The Boston Red Sox vanquished the St. Louis Cardinals in game six on Wednesday. With that win they became the 2013 World Series champions. From a last-place finish in the American League East in the 2012 season they climbed up to the pinnacle of baseball supremacy this year.
The Red Sox now have an eighth World Series pennant to hang. They still have a way to go, though, to catch up with the Cardinals who hold 11 pennants. Of course, the Cards can argue that they have more.
The World Series officially dates from 1903. However baseball aficionados may dispute this and count back a few decades earlier. Indeed, the American Association champion St. Louis Browns who became the Cardinals played the first World ‘Championship’ game west of the Mississippi River on October 15, 1885, against the National League winning Chicago White Stockings. It was the second game in their series. The first game in Chicago had been called on account of darkness back in the days well before lighted fields. It had ended in a 5 – 5 tie.
My family still recalls the historic second game because of a disputed call at first base during the sixth inning. Chicago’s Billy Sunday, later to become a famous evangelist, doubled to right field and then made it to third base on a pass ball at the plate. A bobbled grounder to the shortstop then allowed Sunday to score. However the shortstop recovered in time and threw the hitter out at first.
Here is where family lore comes in. The umpire anticipating a play at the plate failed to watch first base. Though clearly out the umpire signalled the runner safe at first. As Jon David Cash noted in his 2002 book Before They were Cardinals: Major League Baseball in Nineteenth Century St. Louis, “Even the Chicago Tribune conceded “the ball beat Kelly to base (by) at least ten feet.”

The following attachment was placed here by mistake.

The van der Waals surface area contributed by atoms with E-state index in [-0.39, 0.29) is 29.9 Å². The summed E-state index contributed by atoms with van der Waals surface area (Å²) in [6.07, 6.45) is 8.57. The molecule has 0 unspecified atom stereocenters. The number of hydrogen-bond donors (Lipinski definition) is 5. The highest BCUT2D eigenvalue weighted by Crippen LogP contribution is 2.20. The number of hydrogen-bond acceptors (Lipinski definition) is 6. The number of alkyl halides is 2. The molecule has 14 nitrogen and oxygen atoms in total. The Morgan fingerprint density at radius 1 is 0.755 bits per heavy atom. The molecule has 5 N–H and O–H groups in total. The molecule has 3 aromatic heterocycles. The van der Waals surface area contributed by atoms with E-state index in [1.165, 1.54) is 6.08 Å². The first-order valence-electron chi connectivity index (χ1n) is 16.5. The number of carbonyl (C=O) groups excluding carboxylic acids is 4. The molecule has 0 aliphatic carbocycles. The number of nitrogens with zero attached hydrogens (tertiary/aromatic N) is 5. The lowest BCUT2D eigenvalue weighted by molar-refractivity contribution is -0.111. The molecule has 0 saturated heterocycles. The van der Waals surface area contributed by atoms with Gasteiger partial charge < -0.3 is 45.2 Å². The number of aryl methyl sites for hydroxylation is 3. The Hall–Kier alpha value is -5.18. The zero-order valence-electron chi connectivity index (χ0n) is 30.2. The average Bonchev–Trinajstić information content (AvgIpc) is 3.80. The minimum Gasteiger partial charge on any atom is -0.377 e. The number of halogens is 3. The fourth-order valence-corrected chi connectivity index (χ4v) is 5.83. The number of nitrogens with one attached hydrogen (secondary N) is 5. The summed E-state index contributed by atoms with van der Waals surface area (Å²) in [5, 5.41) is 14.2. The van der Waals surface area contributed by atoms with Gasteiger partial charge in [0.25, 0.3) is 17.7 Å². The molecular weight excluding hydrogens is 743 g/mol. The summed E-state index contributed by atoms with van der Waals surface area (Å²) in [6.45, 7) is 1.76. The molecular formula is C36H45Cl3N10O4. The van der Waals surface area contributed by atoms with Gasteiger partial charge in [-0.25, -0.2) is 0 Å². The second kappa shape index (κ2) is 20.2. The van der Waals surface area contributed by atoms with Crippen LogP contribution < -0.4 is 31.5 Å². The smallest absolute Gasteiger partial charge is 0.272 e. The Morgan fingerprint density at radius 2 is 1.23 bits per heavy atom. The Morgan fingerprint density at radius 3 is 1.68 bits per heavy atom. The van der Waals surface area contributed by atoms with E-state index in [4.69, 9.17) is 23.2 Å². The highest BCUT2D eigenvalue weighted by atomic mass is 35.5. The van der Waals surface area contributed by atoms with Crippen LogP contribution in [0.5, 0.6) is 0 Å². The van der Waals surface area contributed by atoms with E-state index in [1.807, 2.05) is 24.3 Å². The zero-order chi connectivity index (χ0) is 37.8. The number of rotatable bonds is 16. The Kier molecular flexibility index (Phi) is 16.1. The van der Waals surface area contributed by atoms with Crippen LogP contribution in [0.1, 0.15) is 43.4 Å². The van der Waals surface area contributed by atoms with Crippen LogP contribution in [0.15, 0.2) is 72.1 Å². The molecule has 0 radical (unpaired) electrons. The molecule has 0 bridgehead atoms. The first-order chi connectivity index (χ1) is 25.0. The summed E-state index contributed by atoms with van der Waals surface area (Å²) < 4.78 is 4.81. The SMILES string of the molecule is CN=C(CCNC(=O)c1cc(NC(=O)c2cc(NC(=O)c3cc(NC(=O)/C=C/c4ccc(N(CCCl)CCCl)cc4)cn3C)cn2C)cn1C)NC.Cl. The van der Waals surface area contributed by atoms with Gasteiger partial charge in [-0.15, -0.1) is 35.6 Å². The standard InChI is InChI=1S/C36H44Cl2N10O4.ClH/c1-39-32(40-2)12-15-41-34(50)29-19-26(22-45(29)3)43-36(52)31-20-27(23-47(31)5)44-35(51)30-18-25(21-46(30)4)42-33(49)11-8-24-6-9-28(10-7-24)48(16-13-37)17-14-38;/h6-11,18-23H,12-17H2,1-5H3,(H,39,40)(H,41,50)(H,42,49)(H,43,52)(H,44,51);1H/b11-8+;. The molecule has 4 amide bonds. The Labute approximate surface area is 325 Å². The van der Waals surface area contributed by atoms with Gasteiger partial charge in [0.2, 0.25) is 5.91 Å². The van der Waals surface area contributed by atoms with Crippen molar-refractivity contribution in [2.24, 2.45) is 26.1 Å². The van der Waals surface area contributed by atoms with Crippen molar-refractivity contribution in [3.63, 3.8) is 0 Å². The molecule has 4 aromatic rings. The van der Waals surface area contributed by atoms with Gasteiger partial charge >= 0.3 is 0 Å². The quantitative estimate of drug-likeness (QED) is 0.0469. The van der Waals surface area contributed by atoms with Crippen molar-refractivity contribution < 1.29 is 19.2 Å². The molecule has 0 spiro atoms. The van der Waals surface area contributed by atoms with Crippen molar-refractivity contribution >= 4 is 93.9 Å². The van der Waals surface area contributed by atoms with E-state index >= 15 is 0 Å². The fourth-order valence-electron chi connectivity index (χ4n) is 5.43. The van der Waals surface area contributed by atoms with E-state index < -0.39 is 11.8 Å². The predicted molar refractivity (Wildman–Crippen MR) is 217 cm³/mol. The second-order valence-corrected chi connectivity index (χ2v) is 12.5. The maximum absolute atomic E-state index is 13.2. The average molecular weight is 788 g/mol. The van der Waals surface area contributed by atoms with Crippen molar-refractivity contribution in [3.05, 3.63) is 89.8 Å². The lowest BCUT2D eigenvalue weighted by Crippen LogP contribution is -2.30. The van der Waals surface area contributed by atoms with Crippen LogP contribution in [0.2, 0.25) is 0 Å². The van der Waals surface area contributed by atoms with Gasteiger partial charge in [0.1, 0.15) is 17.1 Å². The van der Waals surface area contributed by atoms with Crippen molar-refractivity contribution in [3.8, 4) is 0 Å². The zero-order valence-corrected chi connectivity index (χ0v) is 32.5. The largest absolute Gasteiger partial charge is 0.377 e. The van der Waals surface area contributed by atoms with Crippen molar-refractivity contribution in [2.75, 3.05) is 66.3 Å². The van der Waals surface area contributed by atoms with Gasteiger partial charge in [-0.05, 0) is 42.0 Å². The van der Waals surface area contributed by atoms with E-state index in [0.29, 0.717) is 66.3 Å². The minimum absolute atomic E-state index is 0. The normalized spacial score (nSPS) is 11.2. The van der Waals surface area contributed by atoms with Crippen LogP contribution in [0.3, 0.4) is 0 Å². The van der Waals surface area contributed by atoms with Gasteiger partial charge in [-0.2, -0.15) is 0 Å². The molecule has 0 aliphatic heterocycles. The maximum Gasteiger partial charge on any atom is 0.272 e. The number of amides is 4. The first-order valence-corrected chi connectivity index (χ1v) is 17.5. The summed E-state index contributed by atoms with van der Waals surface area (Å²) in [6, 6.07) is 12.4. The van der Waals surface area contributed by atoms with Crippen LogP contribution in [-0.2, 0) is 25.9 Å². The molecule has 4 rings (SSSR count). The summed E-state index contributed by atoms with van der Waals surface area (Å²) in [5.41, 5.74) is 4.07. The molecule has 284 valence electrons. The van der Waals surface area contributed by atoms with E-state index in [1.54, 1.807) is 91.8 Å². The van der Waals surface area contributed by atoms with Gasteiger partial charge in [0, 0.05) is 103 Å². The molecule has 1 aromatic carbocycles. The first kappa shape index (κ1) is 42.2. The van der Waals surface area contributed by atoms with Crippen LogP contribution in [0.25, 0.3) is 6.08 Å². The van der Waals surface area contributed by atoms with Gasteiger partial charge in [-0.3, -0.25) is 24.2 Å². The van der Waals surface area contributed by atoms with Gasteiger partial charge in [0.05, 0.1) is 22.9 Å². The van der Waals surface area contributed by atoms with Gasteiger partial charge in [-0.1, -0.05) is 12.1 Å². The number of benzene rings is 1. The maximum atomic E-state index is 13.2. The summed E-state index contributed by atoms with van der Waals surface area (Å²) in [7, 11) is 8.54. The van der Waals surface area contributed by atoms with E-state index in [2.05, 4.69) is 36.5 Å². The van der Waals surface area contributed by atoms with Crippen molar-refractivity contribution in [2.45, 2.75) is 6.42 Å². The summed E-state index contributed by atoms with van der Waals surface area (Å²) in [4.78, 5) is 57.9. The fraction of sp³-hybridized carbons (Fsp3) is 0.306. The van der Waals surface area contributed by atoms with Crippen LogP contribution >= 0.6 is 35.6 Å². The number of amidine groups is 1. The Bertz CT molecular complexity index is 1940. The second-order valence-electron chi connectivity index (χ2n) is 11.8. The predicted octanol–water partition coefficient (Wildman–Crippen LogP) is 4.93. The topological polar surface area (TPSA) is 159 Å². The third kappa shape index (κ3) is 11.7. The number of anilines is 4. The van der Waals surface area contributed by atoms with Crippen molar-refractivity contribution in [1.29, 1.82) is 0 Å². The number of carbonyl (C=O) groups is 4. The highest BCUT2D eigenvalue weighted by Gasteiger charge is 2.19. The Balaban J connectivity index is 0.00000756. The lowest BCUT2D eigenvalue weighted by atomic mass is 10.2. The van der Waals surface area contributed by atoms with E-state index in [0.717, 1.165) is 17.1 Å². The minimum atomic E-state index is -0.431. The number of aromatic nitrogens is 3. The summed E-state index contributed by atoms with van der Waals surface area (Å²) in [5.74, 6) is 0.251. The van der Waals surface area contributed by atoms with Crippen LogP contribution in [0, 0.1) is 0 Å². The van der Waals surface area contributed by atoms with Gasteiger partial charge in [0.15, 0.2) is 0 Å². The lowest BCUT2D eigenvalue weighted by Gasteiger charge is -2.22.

Charles Comisky, then player-manager of the Browns and later owner of the Chicago White Sox, immediately left the bench and confronted the umpire. My great-grandfather, John J. O’Neill, vice-president and part owner of the Browns as well as congressman for the Eighth Missouri Congressional District where the Browns’ home field Sportsman’s Park sat, jumped out of the stands to confront the Chicago player-manager Adrian ‘Cap’ Anson. Soon all the players from both teams joined in the wrangling.
Order somehow was restored and play resumed until the frazzled umpire, appearing to favour Chicago, blew a foul ball call and then all hell broke loose with angry Browns fans flooding the field. Security personnel had to rescue the umpire. Chicago White Stocking players armed with their bats made it off the field safely. Comisky ordered his players off the diamond in protest. This act allowed the umpire to later say that the Browns had forfeited the game. The 1885 ‘World Series’ would end in a disputed 3-3-1 tie.
Chris Van der Ahe, owner of the Golden Lion Saloon a city block from Sportsman’s Park had purchased the St. Louis Browns basically to sell more beer. His saloon served also as the unofficial political headquarters for the Eighth Congressional District’s Democratic Committee which he chaired. Politics, business and professional sports mixed then as they do today.
Bread and circuses or beer and baseball may draw our attention away from crucial concerns in the short run and allow the powers that be to continue profiting from our inattention. We must, however, recognize that on many fronts like the environment or growing global inequality we are indeed losing in the bottom of the ninth of our key game seven in the real world. Can we keep our eye on the ball?